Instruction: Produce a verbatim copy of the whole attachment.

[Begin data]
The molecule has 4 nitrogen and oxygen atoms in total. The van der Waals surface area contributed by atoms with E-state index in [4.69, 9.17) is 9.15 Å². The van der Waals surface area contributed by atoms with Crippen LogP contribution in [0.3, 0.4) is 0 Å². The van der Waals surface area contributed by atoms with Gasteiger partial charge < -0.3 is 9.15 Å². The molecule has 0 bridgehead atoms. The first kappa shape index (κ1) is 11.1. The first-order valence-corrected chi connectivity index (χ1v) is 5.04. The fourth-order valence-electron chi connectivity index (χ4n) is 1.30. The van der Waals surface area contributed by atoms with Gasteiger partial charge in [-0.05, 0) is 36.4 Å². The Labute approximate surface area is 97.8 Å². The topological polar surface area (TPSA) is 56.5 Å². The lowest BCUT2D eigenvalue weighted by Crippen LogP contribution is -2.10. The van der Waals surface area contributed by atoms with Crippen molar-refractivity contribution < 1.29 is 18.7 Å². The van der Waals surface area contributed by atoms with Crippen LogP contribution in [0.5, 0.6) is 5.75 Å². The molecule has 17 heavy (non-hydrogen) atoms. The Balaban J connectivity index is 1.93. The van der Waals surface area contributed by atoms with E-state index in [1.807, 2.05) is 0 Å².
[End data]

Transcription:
The molecule has 4 nitrogen and oxygen atoms in total. The van der Waals surface area contributed by atoms with E-state index in [4.69, 9.17) is 9.15 Å². The van der Waals surface area contributed by atoms with Crippen LogP contribution in [0.3, 0.4) is 0 Å². The van der Waals surface area contributed by atoms with Gasteiger partial charge < -0.3 is 9.15 Å². The molecule has 0 bridgehead atoms. The first kappa shape index (κ1) is 11.1. The first-order valence-corrected chi connectivity index (χ1v) is 5.04. The fourth-order valence-electron chi connectivity index (χ4n) is 1.30. The van der Waals surface area contributed by atoms with Gasteiger partial charge in [-0.05, 0) is 36.4 Å². The Labute approximate surface area is 97.8 Å². The topological polar surface area (TPSA) is 56.5 Å². The lowest BCUT2D eigenvalue weighted by Crippen LogP contribution is -2.10. The van der Waals surface area contributed by atoms with Crippen molar-refractivity contribution < 1.29 is 18.7 Å². The van der Waals surface area contributed by atoms with Crippen LogP contribution in [0.5, 0.6) is 5.75 Å². The molecule has 17 heavy (non-hydrogen) atoms. The Balaban J connectivity index is 1.93. The van der Waals surface area contributed by atoms with E-state index in [1.807, 2.05) is 0 Å².